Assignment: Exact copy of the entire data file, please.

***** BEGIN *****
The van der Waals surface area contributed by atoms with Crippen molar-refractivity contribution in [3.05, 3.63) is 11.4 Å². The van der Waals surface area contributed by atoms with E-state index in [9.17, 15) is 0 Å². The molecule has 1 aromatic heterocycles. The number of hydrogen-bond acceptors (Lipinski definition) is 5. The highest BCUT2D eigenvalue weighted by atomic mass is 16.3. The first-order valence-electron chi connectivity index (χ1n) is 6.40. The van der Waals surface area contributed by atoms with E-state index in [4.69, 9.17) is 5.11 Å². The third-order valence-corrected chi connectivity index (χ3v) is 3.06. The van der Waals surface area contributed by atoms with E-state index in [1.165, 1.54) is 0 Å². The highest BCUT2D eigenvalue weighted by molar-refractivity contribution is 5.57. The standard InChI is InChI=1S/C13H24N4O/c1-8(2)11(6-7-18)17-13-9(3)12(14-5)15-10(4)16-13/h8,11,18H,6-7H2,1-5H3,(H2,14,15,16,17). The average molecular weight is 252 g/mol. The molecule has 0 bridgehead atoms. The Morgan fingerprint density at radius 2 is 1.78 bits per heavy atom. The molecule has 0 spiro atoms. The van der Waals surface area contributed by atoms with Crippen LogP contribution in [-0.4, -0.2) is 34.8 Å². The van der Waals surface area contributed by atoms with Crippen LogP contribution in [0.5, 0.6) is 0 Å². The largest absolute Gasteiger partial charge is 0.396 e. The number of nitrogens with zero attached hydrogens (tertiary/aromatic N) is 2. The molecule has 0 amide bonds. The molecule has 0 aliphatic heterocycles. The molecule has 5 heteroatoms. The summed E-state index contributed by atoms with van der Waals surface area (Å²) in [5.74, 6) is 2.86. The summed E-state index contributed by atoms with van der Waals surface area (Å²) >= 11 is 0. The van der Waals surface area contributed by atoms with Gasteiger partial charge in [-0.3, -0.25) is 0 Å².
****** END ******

The van der Waals surface area contributed by atoms with Crippen molar-refractivity contribution in [3.05, 3.63) is 11.4 Å². The van der Waals surface area contributed by atoms with E-state index in [9.17, 15) is 0 Å². The molecule has 1 aromatic heterocycles. The number of hydrogen-bond acceptors (Lipinski definition) is 5. The highest BCUT2D eigenvalue weighted by atomic mass is 16.3. The first-order valence-electron chi connectivity index (χ1n) is 6.40. The van der Waals surface area contributed by atoms with E-state index in [4.69, 9.17) is 5.11 Å². The third-order valence-corrected chi connectivity index (χ3v) is 3.06. The van der Waals surface area contributed by atoms with E-state index in [1.165, 1.54) is 0 Å². The highest BCUT2D eigenvalue weighted by molar-refractivity contribution is 5.57. The standard InChI is InChI=1S/C13H24N4O/c1-8(2)11(6-7-18)17-13-9(3)12(14-5)15-10(4)16-13/h8,11,18H,6-7H2,1-5H3,(H2,14,15,16,17). The average molecular weight is 252 g/mol. The molecule has 0 bridgehead atoms. The Morgan fingerprint density at radius 2 is 1.78 bits per heavy atom. The molecule has 0 spiro atoms. The van der Waals surface area contributed by atoms with Crippen LogP contribution in [-0.4, -0.2) is 34.8 Å². The van der Waals surface area contributed by atoms with Crippen LogP contribution in [0.5, 0.6) is 0 Å². The largest absolute Gasteiger partial charge is 0.396 e. The number of nitrogens with zero attached hydrogens (tertiary/aromatic N) is 2. The molecule has 0 amide bonds. The molecule has 0 aliphatic heterocycles. The molecule has 5 heteroatoms. The summed E-state index contributed by atoms with van der Waals surface area (Å²) in [5.74, 6) is 2.86. The summed E-state index contributed by atoms with van der Waals surface area (Å²) >= 11 is 0. The van der Waals surface area contributed by atoms with Gasteiger partial charge in [-0.3, -0.25) is 0 Å².